Judge Brett Kavanaugh has become a political liability for Republicans, according to one line of thinking.
In polls, more people oppose than support his confirmation to the Supreme Court. If he is confirmed, his tenure on the court will be clouded by allegations of serious sexual misconduct that are believed by many millions of Americans.
So Republicans are being advised to replace him with a new nominee: say appeals-court judge Amy Coney Barrett.
I had hoped that President Donald Trump would pick Barrett in the first place. But at the moment I think that Republicans would be better advised to move ahead with Kavanaugh’s confirmation.
I start from two related premises. The first is that while we do not and probably cannot know for certain, Kavanaugh is very likely innocent of the charges against him. I won’t defend that premise here. But you can read this article for a review of the evidence in the Blasey Ford case that reaches that conclusion (and this editorial for a response to the preposterous claims that Kavanaugh perjured himself in Senate testimony).
The allegations aired by Deborah Ramirez in the New Yorker are too wispy to take seriously. She hadn’t decided that Kavanaugh was the offender until recently, and nobody else has even placed him at the scene.
The second premise is that Kavanaugh is being treated with vicious unfairness. Several Democratic senators have pronounced themselves convinced of his guilt in the absence of evidence corroborating the accusations. Writers at prominent media outlets are claiming that Kavanaugh is smearing his accusers merely by contesting their charges.
Given my premises, there are five reasons to stick with Kavanaugh.
The first is to avoid an injustice. Claims that Kavanaugh is merely being subjected to a job interview, not a criminal trial, are hard to take seriously. You would have to be blind not to see that a Kavanaugh withdrawal or defeat would be taken as a quasi-official verdict on the allegations against him. Kavanaugh would be disgraced. Even his existing judgeship would be insecure.
The second reason is to discourage future spurious campaigns against nominees. You don’t have to believe that the Blasey Ford allegation is entirely politically motivated to think that ideological and partisan opposition to a conservative judicial nominee has taken it much further than the evidence warrants — or to worry that if it kills a nomination, charges will be invented or inflated to reprise that success.
Third, a lot of conservative voters might see the demise of Kavanaugh’s nomination as a Republican betrayal, or at least a sign of weakness, and sit out the midterms in disgust.
Fourth, Republicans might not get another nominee confirmed if they abandon Kavanaugh. If they lose control of the Senate in the election, are they really going to confirm a new nominee in a lame-duck session? Are the liberals who called Senator Susan Collins’s office to scream at her aides before Blasey Ford’s name even surfaced going to stand down? I can see why Democrats would be delighted to deny Republicans another Supreme Court confirmation. I can’t see how it’s in Republicans’ interest to help them.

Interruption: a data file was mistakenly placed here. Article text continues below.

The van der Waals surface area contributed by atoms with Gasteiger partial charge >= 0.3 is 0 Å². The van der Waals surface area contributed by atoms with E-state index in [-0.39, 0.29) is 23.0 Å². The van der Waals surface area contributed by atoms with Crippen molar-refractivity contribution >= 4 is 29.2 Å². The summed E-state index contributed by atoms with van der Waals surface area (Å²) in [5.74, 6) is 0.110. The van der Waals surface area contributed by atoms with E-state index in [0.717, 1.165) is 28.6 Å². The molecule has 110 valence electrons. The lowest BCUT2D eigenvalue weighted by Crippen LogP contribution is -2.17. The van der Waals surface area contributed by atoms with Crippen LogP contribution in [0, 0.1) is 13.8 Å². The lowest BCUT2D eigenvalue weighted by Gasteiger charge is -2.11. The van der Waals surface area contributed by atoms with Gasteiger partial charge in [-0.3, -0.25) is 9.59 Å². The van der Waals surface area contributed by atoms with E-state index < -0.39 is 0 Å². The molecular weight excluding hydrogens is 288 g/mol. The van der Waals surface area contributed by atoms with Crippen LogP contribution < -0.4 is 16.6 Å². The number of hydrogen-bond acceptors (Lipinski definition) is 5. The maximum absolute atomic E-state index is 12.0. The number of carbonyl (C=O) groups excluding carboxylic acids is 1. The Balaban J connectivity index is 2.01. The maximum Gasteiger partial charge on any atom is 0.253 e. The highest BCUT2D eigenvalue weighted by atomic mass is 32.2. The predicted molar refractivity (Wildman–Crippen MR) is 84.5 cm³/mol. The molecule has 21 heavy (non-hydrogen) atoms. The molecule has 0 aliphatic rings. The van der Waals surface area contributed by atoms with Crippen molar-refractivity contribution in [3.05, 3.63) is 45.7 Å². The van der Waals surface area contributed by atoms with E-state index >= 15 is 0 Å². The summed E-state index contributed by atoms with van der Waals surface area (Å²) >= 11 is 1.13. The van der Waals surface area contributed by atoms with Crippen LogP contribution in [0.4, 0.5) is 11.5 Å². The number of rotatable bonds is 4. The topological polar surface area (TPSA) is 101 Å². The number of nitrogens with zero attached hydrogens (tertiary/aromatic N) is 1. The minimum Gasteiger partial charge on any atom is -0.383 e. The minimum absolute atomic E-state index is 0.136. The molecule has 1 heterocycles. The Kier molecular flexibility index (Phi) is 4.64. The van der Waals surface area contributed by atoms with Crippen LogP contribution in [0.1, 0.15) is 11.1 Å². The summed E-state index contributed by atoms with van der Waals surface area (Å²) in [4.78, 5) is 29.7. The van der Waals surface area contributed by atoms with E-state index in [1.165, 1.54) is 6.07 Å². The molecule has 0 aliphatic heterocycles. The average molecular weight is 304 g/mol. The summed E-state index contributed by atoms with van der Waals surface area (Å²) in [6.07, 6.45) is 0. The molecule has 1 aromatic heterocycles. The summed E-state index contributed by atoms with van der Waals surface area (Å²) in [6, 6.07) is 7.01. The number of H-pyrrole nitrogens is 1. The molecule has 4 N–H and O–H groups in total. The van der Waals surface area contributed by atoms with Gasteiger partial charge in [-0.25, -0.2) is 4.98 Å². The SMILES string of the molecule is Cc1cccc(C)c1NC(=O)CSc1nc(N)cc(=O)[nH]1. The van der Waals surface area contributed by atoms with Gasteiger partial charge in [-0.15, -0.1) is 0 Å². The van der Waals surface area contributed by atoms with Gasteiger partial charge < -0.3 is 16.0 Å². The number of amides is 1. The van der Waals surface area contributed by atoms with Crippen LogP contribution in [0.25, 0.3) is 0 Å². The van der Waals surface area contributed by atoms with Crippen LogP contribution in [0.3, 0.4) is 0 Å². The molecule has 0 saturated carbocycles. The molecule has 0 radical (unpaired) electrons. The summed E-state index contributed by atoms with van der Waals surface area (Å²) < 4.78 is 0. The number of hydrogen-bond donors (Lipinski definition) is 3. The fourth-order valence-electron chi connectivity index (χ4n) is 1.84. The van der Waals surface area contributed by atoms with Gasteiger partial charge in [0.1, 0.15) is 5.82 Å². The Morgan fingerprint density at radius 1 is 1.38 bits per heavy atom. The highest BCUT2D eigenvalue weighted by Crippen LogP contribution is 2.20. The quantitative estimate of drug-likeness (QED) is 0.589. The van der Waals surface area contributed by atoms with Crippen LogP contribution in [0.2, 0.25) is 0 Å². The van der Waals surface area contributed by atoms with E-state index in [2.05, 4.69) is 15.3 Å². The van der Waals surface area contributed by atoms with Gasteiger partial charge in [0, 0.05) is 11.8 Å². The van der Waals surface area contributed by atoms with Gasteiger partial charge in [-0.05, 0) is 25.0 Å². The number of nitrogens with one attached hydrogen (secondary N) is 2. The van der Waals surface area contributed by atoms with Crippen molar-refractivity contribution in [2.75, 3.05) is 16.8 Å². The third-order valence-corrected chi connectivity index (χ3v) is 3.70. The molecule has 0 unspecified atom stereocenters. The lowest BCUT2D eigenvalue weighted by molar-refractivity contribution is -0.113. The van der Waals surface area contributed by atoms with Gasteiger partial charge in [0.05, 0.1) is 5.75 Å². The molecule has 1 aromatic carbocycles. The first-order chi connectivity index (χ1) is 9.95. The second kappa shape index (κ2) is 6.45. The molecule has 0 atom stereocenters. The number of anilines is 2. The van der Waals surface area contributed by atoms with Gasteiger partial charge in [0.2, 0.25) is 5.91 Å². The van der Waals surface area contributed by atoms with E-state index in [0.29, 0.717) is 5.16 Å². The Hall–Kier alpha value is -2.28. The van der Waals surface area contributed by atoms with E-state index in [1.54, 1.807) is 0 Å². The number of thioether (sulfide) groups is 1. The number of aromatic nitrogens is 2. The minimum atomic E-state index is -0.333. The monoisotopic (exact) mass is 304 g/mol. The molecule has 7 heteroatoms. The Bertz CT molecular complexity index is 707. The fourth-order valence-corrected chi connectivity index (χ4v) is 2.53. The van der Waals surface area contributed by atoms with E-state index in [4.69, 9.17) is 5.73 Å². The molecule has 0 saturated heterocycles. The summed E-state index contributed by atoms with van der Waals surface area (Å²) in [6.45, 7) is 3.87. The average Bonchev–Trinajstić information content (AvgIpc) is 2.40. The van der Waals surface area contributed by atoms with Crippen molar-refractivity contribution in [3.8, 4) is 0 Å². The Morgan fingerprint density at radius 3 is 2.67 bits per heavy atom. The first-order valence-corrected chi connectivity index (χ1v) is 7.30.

Fifth, the claim that suspicion of Kavanaugh will taint any rulings he makes is overstated. If a court with Kavanaugh on it overruled Roe v. Wade, tens of millions of people will be outraged. But almost all the same people would be outraged if a court with Amy Coney Barrett on it instead overruled Roe. If Senator Collins believes that the evidence strongly points in Kavanaugh’s favor — as it does — she should not ignore that conclusion to defer to the sensibilities of people who don’t care about the evidence.
At the time Justice Clarence Thomas was confirmed, when the public had the clearest sense of the evidence related to Anita Hill’s allegations against him, most people sided with him — for very good reasons. (Her story had, for example, changed between the time she talked to the FBI and her Senate testimony, and two FBI agents charged her with dishonesty in trying to explain away the difference.)
Years passed, memories faded, and Thomas’s critics continued to maintain he was a sexual harasser. Many millions of Americans believe it, unfortunately. It’s not clear that the court is held all that much lower in public esteem as a result, or its decisions accorded less respect.
I hope Judge Kavanaugh gets confirmed. Either way, the Senate should hold the vote.
Ramesh Ponnuru is a Bloomberg View columnist. He is a senior editor of National Review and the author of “The Party of Death: The Democrats, the Media, the Courts, and the Disregard for Human Life.” To read more of his reports — Click Here Now.
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